Kashmiri Kebab Wala
By Anubhav Sapra
Where – T-point Phatak Teliya, Turkman Gate
The raging debate on ‘intolerance’ in the country has taken the country by storm. However, far away in foodie land what remains unaffected is the food of Old Delhi. Such a relief! The buff kebabs are grilled to be savoured by the food lovers of Delhi without any discrimination.
A family from East Pulwama, Kashmir has been selling buff kebabs for the past 74 years in Turkman Gate, at a temporary set up, near the scrap market. Every winter, towards the end of November, this family travels to Delhi to sell kashmiri kebabs, just for four months. The shop which is open between 12 noon to 10 pm is located at the T-point of Phatak Teliya, Turkman Gate.
Started by Ghulam Mohd, the little shack is now run by the father son duo- Md. Yusuf and Md. Bilal. His other two sons- Mustafa and Sameer sell the same Kashmiri kebabs at Motor Market, opposite Jama Masjid. Md. Yusuf sits besides the scrap of photostat machines with a grill and a small fan to churn the buff kebabs. While Bilal puts the minced meat over the skewer, Yusuf grills it to perfection.
From young to old, Yusuf seems to be everyone’s favourite. The bond is so strong that any localite, if in Kashmir, stays at Yusuf’s place. When I reached there, I saw a kid relishing kebabs straight from the skewers. Within few minutes, another man came who asked this kid to recognize Yusuf bhai. I have captured the joy of this little one relishing kebabs in a video as well (obviously, with his due assent and the guardian’s consent to it). In the words of Yusuf, it is the “mohabbat” of the locals here that acts as a pull for his family to come every year in the winters.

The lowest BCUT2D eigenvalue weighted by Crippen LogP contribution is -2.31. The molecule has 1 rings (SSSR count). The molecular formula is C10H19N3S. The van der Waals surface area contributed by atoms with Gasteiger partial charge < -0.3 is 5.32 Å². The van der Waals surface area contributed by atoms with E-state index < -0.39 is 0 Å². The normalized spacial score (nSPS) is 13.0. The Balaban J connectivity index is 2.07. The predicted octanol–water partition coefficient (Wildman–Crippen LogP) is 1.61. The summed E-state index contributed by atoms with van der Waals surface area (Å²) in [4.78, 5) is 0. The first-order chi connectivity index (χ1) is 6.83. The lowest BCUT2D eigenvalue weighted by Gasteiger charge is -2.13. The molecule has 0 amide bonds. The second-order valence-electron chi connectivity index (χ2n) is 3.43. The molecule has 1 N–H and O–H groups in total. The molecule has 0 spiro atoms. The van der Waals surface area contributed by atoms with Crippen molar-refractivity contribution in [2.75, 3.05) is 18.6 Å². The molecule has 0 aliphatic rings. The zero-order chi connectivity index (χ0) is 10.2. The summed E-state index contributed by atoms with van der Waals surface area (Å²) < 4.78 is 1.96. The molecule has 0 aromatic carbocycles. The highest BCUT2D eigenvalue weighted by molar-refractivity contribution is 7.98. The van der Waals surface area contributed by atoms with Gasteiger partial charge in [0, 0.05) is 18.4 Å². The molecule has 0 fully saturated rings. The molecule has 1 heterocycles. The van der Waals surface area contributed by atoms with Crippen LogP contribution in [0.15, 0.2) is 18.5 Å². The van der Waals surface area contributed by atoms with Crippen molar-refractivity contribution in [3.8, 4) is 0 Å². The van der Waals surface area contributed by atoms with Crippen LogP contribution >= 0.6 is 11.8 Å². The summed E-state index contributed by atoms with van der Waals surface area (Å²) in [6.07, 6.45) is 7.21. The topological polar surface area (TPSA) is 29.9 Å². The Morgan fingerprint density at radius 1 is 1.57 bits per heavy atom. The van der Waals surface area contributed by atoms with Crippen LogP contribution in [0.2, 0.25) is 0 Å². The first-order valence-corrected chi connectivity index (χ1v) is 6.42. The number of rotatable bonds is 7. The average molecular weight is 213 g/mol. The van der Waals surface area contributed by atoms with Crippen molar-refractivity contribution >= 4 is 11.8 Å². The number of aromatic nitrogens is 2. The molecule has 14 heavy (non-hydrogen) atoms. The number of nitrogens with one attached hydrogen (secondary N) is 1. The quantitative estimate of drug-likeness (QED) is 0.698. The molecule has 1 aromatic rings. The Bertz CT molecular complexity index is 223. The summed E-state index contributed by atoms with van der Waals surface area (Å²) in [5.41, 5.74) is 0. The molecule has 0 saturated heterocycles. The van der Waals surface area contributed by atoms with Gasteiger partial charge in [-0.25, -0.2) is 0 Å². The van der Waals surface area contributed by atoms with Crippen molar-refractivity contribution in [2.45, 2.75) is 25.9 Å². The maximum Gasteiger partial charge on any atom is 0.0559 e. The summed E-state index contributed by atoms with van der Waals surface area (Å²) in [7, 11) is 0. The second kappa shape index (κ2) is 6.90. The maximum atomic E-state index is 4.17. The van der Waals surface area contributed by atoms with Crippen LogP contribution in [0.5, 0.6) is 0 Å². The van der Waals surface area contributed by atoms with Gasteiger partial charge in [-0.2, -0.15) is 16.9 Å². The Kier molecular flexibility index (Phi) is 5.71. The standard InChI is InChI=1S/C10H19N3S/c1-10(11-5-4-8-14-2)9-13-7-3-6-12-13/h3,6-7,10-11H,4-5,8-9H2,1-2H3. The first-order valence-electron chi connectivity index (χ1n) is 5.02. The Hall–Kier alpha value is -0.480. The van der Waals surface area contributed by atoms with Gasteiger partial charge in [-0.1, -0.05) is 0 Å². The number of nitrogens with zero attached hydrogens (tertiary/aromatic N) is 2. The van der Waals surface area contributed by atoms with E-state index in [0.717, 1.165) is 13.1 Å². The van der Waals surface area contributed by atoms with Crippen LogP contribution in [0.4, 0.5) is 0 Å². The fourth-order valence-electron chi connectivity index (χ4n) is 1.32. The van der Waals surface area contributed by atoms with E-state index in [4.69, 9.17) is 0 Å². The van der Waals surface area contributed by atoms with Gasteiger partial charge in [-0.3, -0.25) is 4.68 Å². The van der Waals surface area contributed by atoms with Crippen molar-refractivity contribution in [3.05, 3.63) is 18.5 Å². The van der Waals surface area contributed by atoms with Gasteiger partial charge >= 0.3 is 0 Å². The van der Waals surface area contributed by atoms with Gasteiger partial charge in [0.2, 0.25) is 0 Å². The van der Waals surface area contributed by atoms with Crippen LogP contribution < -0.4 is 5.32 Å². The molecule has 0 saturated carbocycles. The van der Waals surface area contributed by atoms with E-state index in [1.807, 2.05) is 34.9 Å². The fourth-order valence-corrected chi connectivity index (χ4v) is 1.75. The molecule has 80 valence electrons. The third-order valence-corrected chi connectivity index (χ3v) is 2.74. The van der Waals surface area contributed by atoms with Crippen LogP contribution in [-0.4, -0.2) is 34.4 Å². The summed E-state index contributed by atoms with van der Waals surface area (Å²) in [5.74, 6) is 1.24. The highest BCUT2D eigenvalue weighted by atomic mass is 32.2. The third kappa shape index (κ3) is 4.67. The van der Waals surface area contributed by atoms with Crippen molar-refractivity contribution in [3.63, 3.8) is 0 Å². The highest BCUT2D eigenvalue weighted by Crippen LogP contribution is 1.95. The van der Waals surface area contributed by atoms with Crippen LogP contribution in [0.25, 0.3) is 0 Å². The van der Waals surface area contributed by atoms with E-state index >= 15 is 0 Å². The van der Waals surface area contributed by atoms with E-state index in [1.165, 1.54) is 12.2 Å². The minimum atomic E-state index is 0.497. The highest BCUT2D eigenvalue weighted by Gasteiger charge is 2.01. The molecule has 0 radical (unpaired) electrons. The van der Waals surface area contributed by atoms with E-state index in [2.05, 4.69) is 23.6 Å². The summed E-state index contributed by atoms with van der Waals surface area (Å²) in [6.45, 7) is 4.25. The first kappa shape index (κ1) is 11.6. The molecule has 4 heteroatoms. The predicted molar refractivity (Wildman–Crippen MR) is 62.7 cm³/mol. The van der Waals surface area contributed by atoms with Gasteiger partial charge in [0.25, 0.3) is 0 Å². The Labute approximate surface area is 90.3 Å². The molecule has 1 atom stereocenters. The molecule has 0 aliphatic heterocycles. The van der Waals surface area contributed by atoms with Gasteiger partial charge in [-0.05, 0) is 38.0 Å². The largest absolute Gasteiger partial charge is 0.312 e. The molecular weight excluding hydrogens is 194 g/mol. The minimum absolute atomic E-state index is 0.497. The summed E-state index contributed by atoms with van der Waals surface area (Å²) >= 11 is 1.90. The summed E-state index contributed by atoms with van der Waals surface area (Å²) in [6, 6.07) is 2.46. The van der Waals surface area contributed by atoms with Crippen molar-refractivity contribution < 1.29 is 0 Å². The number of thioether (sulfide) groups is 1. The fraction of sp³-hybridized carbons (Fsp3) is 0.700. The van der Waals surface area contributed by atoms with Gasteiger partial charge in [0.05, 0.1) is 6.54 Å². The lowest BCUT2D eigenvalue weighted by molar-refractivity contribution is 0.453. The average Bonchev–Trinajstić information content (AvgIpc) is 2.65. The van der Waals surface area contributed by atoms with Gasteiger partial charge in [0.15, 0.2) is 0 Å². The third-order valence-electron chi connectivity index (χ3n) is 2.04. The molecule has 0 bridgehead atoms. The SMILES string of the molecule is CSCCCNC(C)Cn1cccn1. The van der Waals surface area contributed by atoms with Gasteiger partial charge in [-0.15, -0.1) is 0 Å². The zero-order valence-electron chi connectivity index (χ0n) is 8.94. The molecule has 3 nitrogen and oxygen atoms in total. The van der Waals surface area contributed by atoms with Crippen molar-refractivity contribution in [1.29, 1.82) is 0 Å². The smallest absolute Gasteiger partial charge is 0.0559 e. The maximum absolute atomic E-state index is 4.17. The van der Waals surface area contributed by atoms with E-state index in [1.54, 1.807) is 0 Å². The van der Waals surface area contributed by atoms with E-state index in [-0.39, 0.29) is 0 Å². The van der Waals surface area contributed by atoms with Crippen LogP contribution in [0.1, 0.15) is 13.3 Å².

The kebab is a bit different from the regular ones we get on the streets of Old Delhi. The keema is red in colour, not finely grounded, and contains fewer spices. Md Yusuf brings his own spices from Kashmir; in fact even the garlic and ginger are brought from Kashmir. The kebab is not soft or melt-in-mouth kind, but it is flavoured with finesse. I loved it to the core and for a moment, I could relate myself with the little boy who stood there relishing kebabs straight from the skewer. If I was an Old Delhi child, that would be me! A plate which costs Rs 10 is served with radish and green coriander sauce. One can always ask for Romali roll which is just Rs 13 per roll. A seekh kebab is rolled on a romali roti, doused with chutney and slices of radish to create a bundle of happiness.
There is another Kashmiri Kebab wala who sits at Bulbuli Khana in Jama Masjid. He works as a peon in a school in Kashmir and will be here in Delhi in another week to grill kebabs for the locals. Eagerly awaiting his arrival as I dream of kebabs!